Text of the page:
C-reactive protein (CRP) is an acute-phase serum protein synthesized in the liver. Circulating CRP may serve as a risk factor and biomarker for inflammation and cancer. In this study we investigated the potential correlates of CRP in 30 to 40 year old multiethnic women (N=249).
 Healthy premenopausal women, who were not pregnant, not breastfeeding, not using any contraceptive medications, and had regular menstrual cycles, provided two fasting blood samples that were analyzed for CRP, sex hormone binding globulin (SHBG), insulin, progesterone, estradiol, testosterone, and blood chemistries. Body weight, body mass index (BMI), waist and hip circumference, lean body mass and fat body mass were determined. Nutrient intake was estimated from three 24-hr food records. Forward selection, multi-level multivariate regression models were constructed to assess the correlates of CRP.
 Mean CRP levels in our study group were 0.64 ± 0.68 mg/dl (95% CL 0.55-0.72). CRP levels correlated positively (all P<0.0001) with body weight, BMI, waist and hip circumference, lean body mass, fat body mass, and the percentage of body mass as fat (R=0.30-0.70), and with serum insulin (R=0.49), triglycerides (R=0.34), glucose (R=0.25), and alkaline phosphatase (R=0.44). CRP levels correlated negatively with height (R=0.17, P=0.007), serum albumin (R=0.22, P<0.001), HDL (R=0.41, P<0.0001), and SHBG (R=0.40, P<0.0001), and with dietary intake of vegetable protein, pectin, insoluble dietary fiber, alcohol, polyunsaturated fatty acid to saturated fatty acid ratio, linoleic acid, magnesium, and folic acid (all P<0.05).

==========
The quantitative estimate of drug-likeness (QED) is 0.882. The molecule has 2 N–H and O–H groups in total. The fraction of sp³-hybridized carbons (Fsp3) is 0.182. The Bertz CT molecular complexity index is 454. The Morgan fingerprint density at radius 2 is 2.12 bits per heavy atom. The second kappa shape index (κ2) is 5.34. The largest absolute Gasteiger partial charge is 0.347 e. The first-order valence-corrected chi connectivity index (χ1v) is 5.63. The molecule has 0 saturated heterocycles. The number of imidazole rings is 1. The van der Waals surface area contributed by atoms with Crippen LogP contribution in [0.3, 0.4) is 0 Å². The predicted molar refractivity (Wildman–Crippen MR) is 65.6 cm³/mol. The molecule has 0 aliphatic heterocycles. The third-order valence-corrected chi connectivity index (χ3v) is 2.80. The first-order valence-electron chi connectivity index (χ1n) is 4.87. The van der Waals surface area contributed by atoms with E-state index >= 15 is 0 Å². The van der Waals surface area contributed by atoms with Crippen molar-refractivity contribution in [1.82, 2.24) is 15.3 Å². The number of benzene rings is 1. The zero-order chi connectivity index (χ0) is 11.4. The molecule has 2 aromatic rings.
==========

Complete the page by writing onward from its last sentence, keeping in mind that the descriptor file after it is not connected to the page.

The final model of multivariate analyses showed that BMI was a positive independent predictor of CRP (for1 kg/m2, β=0.48, P<0.0001), while serum SHBG (for 1 nmol/l, β=0.11, P=0.04) and dietary linoleic acid (for 1 mg/day, β=0.16, P=0.02) were negative independent predictors of CRP. Together, these variables could explain 50% of the variance in CRP levels. Ethnicity did not have an effect on CRP levels in fully adjusted models. Our study, though cross-sectional in nature, suggests that serum SHBG and linoleic acid have a negative influence on CRP levels. Lifestyle modifications aimed at decreasing BMI may help decrease circulating CRP levels and the associated disease risk. (Supported by US Army DADM17-01-1-0417, NIH NCRR GCRC MO1 RR00073, NIH CA95545, NIH CA65628 and USPHS CA95545. Clinical Trial Identifier: NCT00204477)

99th AACR Annual Meeting-- Apr 12-16, 2008; San Diego, CA